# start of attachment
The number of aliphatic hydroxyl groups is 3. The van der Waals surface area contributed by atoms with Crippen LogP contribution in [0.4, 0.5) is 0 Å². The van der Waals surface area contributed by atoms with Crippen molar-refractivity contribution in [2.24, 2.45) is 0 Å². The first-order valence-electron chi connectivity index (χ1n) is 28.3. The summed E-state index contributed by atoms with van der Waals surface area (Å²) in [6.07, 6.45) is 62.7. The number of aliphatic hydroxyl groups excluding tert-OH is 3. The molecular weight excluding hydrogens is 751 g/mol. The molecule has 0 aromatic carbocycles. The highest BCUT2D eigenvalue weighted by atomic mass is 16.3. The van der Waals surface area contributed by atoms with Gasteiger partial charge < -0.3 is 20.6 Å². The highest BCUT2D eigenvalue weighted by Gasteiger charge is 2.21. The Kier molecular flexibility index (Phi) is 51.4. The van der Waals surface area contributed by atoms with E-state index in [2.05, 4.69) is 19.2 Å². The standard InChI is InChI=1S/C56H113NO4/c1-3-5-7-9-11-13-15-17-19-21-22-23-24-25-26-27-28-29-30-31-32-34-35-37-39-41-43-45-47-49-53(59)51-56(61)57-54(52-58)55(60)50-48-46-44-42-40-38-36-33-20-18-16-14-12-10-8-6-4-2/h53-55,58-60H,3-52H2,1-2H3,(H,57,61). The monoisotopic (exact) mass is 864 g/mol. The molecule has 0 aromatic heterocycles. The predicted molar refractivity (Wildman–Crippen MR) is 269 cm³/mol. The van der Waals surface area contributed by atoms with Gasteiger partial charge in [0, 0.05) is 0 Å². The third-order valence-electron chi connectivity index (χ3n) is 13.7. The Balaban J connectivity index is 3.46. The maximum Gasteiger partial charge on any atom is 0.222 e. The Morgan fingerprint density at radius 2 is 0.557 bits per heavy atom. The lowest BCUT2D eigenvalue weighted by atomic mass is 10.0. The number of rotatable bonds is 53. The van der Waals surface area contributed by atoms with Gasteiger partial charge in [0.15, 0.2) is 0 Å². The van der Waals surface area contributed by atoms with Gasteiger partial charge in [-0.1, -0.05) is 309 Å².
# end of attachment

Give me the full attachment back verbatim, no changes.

The number of aliphatic hydroxyl groups is 3. The van der Waals surface area contributed by atoms with Crippen LogP contribution in [0.4, 0.5) is 0 Å². The van der Waals surface area contributed by atoms with Crippen molar-refractivity contribution in [2.24, 2.45) is 0 Å². The first-order valence-electron chi connectivity index (χ1n) is 28.3. The summed E-state index contributed by atoms with van der Waals surface area (Å²) in [6.07, 6.45) is 62.7. The number of aliphatic hydroxyl groups excluding tert-OH is 3. The molecular weight excluding hydrogens is 751 g/mol. The molecule has 0 aromatic carbocycles. The highest BCUT2D eigenvalue weighted by atomic mass is 16.3. The van der Waals surface area contributed by atoms with Gasteiger partial charge < -0.3 is 20.6 Å². The highest BCUT2D eigenvalue weighted by Gasteiger charge is 2.21. The Kier molecular flexibility index (Phi) is 51.4. The van der Waals surface area contributed by atoms with E-state index in [2.05, 4.69) is 19.2 Å². The standard InChI is InChI=1S/C56H113NO4/c1-3-5-7-9-11-13-15-17-19-21-22-23-24-25-26-27-28-29-30-31-32-34-35-37-39-41-43-45-47-49-53(59)51-56(61)57-54(52-58)55(60)50-48-46-44-42-40-38-36-33-20-18-16-14-12-10-8-6-4-2/h53-55,58-60H,3-52H2,1-2H3,(H,57,61). The monoisotopic (exact) mass is 864 g/mol. The molecule has 0 aromatic heterocycles. The predicted molar refractivity (Wildman–Crippen MR) is 269 cm³/mol. The van der Waals surface area contributed by atoms with Gasteiger partial charge in [0, 0.05) is 0 Å². The third-order valence-electron chi connectivity index (χ3n) is 13.7. The Balaban J connectivity index is 3.46. The maximum Gasteiger partial charge on any atom is 0.222 e. The Morgan fingerprint density at radius 2 is 0.557 bits per heavy atom. The lowest BCUT2D eigenvalue weighted by atomic mass is 10.0. The number of rotatable bonds is 53. The van der Waals surface area contributed by atoms with Gasteiger partial charge in [0.15, 0.2) is 0 Å². The van der Waals surface area contributed by atoms with Gasteiger partial charge in [-0.1, -0.05) is 309 Å².